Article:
Peppermint has played an important role as a seasoning herb, tea and medicinal plant since its discovery in England in the 17th century. The herb is easy to grow in the garden and on the balcony and is therefore cultivated worldwide.
- Latin name: Mentha x piperita
- Varieties: up to 14 varieties and numerous sub-varieties
- Plant family: Labiates
- Genus: Mint (Mentha)
- Origin: England as a chance cross
- Height: up to 90 centimeters high in the open field
- Leaves: elongated, slightly serrated edge
- Leaf color: mostly green, but also almost white or very dark
- Stems: smooth, little hairy
- Flower: small white-red flowers in spike form
- Aroma: very aromatic, fresh fragrance
- Flowering time: June to August
- Plant parts used: Leaves
- Age: perennial up to five years and longer
- Winter hardiness: tolerates temperatures to minus 20 degrees
- Distribution: almost worldwide
- Interesting facts about cultivation in the garden and pot
- Peppermint is quite hardy and can be grown outdoors as well as in a pot on a balcony or terrace.
The plant requires a nutritious, well-drained soil. It prefers a semi-shaded location. Direct sunlight affects the aroma.
When choosing a location, be aware that peppermint does not get along with itself or chamomile. Distance should also be maintained from other labiates. It is advisable to change the location after three years at the latest in order to limit the spread of diseases.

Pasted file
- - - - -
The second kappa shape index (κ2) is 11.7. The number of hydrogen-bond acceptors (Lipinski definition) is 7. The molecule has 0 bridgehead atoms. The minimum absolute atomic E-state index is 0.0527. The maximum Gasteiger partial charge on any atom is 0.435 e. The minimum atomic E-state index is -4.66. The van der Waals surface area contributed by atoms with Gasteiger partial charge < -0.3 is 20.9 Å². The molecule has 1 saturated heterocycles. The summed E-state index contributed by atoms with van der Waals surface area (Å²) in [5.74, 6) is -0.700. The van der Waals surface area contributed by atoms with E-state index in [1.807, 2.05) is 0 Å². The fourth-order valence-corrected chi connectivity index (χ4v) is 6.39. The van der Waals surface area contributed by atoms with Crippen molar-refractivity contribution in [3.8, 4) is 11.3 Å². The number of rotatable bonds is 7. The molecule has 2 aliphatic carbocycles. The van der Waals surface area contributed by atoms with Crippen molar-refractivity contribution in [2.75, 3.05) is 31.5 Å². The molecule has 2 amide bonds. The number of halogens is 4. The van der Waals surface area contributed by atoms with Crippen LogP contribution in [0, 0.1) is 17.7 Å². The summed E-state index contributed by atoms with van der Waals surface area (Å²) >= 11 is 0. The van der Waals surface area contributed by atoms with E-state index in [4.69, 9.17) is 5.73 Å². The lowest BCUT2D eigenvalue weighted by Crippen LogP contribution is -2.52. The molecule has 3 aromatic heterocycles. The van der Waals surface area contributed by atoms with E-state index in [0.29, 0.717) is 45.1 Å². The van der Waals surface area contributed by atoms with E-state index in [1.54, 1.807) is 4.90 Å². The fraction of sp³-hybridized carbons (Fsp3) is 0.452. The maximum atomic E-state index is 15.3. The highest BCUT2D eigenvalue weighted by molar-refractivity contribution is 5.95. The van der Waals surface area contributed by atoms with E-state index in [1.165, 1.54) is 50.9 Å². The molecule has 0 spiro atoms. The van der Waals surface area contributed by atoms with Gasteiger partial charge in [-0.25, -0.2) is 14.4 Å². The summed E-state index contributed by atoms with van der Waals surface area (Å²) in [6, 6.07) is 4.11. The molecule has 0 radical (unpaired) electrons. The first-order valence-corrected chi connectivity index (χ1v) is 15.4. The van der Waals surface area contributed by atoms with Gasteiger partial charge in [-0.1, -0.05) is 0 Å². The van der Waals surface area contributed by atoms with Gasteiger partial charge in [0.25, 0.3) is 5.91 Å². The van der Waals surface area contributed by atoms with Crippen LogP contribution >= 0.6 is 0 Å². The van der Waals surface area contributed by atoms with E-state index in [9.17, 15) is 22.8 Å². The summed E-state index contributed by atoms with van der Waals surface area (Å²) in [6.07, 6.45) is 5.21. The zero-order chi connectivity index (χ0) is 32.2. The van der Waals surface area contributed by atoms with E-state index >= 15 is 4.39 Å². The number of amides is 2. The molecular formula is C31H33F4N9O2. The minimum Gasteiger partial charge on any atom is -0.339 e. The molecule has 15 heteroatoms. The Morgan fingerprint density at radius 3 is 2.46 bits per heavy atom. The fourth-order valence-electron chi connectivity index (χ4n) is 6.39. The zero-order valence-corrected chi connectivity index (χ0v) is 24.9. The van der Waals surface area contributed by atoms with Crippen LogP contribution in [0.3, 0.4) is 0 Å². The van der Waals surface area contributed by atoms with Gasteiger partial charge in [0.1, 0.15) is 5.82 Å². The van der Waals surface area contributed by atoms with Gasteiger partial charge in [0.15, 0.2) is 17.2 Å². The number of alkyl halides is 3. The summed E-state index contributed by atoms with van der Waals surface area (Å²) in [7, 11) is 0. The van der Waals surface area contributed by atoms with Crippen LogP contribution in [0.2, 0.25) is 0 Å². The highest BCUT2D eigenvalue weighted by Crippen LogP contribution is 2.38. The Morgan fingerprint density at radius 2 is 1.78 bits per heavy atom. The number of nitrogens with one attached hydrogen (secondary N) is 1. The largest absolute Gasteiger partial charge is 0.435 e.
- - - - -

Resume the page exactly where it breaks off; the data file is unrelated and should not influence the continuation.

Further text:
Peppermint can be harvested at any time. The best time to harvest is just before flowering, as the essential oil content is particularly high then. If peppermint is to be preserved, this harvest time is preferable.
Even after flowering, the leaves can be safely consumed or made into tea. They contain no toxins, but taste a bit more tart than before flowering.
Peppermint is usually propagated by runners and cuttings. Root division is also possible. It is quite difficult to propagate by sowing, as the germination capacity of the seeds is not very high.
Tips & Tricks
The healing properties of peppermint still play a major role today. Thus, the plant was named “medicinal plant of the year” in 2004.